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2010 Topps Attax Baseball Product Review

2010 Topps Attax Baseball Product Review

Good:Creating a strategy trading card game is definately a step in the right direction, the cards look cool, the online features are cool, the games are short.

Bad: The strategy is pretty weak, too simple, it's more like playing war with a deck a of cards than an actual strategy game, the cards ratings are limited and often wrong.

The Bottom Line: PLEASE, BRING BACK STRAT-O-MATIC BASEBALL!If Topps wants to challenge non-sports trading card games like Yu-Gi-Oh, they've got to do better than this. The strategy is far too simple, both batters and pitchers have 3 ratings on each card: Fastball, Change-Up, and Speciality. Basically whoever has the higher rating in an category scores a run, it really doesn't resemble baseball as much as I expected.

If Topps were to use the Strat-O-Matic baseball blueprint for Topps Attax, every kid on the planet would be playing it. What people don't realize is that Strat-O-Matic baseball was the forefather of games like Magic, Dungeons and Dragons, Pokemon, and Yu-Gi-Oh.

Staff Rating:
2.0 / 5.0

Design: 3/5
The design is sharp, crisp, and the foil cards are pretty cool.

Checklist: 3/5
The checklist is fairly deep. I liked the addition of  Nolan Ryan, Mickey Mantle, and other past greats. I like it when a product teaches kids about past greats. The only problem I had with the checklist was that many players were on their 2009 teams and I think that might dampen kids enthusiasm for the game, especially if it doesn't have a player that is on their favorite team.

Value: 2/5
I really don't see any value to these, I feel like I am playing with a deck of cards, not trading cards. It's also hard to determine the value of a product like this. If they expand and fix the flaws, their could be value down the road.

Enjoyability: 1/5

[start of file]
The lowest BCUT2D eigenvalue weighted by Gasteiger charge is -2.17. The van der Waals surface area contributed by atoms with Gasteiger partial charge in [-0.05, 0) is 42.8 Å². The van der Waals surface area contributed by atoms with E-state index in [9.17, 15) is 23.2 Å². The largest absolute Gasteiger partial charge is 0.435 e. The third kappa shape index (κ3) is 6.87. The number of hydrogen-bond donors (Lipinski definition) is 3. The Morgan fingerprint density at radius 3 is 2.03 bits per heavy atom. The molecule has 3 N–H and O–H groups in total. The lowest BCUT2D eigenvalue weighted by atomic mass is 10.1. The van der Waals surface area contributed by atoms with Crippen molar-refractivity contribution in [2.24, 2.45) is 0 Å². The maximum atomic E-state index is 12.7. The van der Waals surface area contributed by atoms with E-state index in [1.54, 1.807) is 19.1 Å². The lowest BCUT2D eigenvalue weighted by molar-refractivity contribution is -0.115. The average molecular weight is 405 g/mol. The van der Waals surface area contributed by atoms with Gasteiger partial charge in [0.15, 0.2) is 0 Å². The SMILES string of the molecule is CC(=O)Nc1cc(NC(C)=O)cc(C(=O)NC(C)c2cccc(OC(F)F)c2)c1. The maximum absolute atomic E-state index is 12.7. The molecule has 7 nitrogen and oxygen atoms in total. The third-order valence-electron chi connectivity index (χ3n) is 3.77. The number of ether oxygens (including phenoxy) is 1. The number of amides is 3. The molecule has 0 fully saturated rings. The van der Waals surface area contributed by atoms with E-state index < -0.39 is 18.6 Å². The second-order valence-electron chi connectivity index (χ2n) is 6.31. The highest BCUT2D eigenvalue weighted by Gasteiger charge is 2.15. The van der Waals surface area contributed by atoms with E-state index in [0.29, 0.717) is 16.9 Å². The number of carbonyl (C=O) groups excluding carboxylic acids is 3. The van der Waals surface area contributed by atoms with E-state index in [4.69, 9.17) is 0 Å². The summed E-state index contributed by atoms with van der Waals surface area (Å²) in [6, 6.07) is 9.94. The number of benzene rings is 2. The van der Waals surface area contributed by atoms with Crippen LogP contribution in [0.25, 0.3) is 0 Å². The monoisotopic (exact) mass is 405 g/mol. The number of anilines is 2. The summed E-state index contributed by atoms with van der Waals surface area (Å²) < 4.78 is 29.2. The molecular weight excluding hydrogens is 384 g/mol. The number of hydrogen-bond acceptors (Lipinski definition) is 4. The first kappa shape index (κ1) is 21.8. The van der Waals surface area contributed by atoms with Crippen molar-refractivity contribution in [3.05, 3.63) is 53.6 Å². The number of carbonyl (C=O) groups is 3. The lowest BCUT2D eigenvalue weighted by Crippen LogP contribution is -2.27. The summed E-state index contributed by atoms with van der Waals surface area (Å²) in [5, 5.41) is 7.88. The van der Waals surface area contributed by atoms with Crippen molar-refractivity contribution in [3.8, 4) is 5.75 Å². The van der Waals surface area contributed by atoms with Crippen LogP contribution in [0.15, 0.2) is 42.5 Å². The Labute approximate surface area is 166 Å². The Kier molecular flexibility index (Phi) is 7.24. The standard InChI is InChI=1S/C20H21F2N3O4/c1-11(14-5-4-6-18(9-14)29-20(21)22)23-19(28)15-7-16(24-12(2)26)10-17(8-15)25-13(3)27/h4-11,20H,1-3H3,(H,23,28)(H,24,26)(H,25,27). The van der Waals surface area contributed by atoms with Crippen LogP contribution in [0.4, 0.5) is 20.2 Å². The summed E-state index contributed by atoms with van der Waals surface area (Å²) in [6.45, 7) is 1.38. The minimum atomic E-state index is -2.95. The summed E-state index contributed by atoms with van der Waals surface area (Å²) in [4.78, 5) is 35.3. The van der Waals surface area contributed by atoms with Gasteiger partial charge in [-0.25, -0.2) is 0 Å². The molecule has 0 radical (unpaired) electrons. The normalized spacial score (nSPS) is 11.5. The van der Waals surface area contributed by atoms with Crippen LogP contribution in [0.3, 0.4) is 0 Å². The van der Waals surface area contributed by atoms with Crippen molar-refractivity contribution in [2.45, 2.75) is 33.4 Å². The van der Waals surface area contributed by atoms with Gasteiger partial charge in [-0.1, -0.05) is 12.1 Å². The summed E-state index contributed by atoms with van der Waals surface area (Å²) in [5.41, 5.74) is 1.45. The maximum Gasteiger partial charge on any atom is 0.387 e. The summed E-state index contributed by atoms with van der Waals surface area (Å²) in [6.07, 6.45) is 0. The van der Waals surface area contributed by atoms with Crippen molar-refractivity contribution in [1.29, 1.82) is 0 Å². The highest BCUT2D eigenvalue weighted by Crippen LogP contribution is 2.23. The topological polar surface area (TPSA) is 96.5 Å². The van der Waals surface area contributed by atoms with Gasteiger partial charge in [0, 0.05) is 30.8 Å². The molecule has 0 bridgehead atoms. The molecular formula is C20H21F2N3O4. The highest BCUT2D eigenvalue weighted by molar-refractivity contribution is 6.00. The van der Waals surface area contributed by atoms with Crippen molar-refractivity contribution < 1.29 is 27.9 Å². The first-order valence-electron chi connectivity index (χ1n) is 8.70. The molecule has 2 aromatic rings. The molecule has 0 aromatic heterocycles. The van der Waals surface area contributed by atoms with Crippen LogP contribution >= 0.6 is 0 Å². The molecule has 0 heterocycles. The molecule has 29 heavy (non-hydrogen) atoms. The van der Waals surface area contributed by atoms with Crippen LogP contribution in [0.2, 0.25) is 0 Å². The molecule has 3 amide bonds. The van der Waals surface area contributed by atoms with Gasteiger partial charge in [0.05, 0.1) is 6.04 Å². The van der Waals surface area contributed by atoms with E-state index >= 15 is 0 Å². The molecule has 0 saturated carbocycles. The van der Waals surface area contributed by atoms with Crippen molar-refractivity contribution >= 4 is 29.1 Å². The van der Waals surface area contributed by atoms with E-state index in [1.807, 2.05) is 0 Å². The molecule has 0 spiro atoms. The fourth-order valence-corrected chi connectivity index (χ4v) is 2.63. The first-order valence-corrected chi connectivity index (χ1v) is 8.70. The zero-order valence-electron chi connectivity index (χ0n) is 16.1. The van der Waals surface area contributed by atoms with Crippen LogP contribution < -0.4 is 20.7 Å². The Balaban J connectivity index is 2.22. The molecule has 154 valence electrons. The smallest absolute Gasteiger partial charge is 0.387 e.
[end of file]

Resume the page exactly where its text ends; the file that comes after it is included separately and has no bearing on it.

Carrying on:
When playing this game, I kept wanting to play Stratomatic Baseball. After a few games, it got pretty old. It's too simple for it's own good and really doesn't involve much strategy whatsoever. I think that companies often underestimate the baseball intelligence of kids, and such is the case with 2010 Topps Attax.

Box Break
The highlights of my box break:

2010 Topps Attax Baseball Product Review 8Making purchases through affiliate links can earn the site a commission
Brett is a former contributor to The Cardboard Connection.

User Comments


Uh, Strat-o-matic had nothing to do with role-playing. And as I recall, did NOT have a level advancement system. So, to say it was the forefather of Dungeons and Dragons is a significant stretch. D & D developed / popularized level advancement (skill improvement system, “power-ups” from item collection, etc.) and role playing. Thus, D & D is really the foreather of most roleplaying games today (Yu Gi Oh, Magic, even Modern Warfare). Just using stats to run a game has been around for a lot longer… In that limited aspect, Strat-o-matic may have had a role.

@Mike: The creator of Magic on several occasions has credited Strat-o-Matic as the forefather of strategy based card games. There’s no leveling up in Strat-o-Matic, as it plays more like a self-contained, non-progressive version of games like D&D. I’m not taking anything away from D&D, as my favorite videogames are RPG’s. But at the same time, you can’t discount the fact that Strat-o-Matic was the first ever game to use a dice roll combined with a comprehensive set of attributes that determined the outcome of a each play and each game. Strat-o-Matic isn’t just a game that uses stats, as you make hundreds of choices during the game based on the afforementioned attributes. It also came out in 1961, which was far before D&D.

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